Or better, at P5, define what is meant by this glyph/character in the
charDesc, and then use a <g> element to reference it.
I say "better" not just because it is P5, but also because using a
markup construct (the <g>) to represent this problematic thingummy
gives more opportunities for managing its display, retrieval etc. by
means of stylesheets etc. Whereas the entity "solution" simply hides the
problem under the carpet.
John Tone Young wrote:
> In Julia's position, my instinct would be to create a new entity for
> this character and worry about how to output it later. Perhaps this
> is merely dodging the question, but it does seem there are several
> plausible accounts of what the character actually 'is' so it might be
> wise to keep your options open.
> Quoting Julia Flanders <[log in to unmask]>:
>> In our text (Janet Little's _The Poetical Works
>> of Janet Little, the Scotch Milkmaid_, 1792), the
>> character appears to be
>> but as John Kennedy has noted it is set closer to
>> the baseline: its top is indeed well below
>> ascender height, whereas the apostrophes in this
>> text (for instance) have their tops at ascender
>> height. The text doesn't contain any single left
>> quotation marks used as such that I can find, but
>> its left double quotation marks are also set
>> higher than this character is.
>> best, Julia
>>> Is the character distinct from these Unicode characters:
>>> and any of the similar characters referenced on those pages? Or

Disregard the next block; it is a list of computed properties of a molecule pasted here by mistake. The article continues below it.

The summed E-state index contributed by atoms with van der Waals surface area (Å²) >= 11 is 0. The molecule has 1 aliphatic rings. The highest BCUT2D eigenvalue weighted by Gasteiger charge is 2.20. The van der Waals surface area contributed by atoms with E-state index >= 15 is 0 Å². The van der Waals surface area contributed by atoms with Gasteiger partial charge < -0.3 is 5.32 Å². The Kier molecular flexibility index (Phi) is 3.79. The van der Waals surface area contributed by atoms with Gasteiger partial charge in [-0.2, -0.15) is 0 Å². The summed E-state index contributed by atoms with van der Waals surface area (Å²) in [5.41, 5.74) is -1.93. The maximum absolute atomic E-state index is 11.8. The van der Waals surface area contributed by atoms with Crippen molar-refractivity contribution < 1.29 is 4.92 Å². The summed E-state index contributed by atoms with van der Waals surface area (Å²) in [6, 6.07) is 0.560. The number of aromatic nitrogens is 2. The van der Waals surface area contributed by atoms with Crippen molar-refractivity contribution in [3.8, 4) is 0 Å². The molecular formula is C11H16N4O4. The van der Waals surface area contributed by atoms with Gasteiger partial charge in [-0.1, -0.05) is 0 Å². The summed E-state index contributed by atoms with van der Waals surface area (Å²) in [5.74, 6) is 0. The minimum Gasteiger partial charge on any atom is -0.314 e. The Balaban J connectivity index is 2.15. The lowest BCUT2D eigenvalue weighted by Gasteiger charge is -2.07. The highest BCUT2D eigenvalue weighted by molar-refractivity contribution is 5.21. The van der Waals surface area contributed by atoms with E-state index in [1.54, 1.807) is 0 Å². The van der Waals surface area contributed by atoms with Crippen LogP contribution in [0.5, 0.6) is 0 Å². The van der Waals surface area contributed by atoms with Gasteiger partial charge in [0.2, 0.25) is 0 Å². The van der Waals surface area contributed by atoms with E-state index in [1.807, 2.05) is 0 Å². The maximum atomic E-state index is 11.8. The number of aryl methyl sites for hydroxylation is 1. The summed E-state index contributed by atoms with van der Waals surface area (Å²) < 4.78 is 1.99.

>> could it
>>> be considered a variant of one or another?
>>> On Tue, 13 May 2008, John W Kennedy wrote:
>>>> Closely examining "Andr��: a Tragedy in Five Acts", by
>> William Du> nlap (New
>>>> York, T. & J. Swords, 1798), I see that the
>>>> symbol is neither a superscripted
>>>> c, for it has the basic comma shape, nor a left single quote,
>> for, wh> ile it
>>>> closely resembles one, it is closer to the baseline, so that it
>> dips > below x
>>>> height, which a single quote does not do, and its top is well
>> below a> scender
>>>> height, which a single quote meets.
>>>> In short, I believe an application to the Unicode Consortium is
>> in or> der; at
>>>> present, this character is neither accepted nor in the pipeline.
>> I wo> uld
>>>> volunteer to shepherd it myself, but I am completely without
>> credenti> als and
>>>> so ignorant that I cannot even provide appropriate termini a quo
>> & ad> quem.
>>> David Sewell, Editorial and Technical Manager
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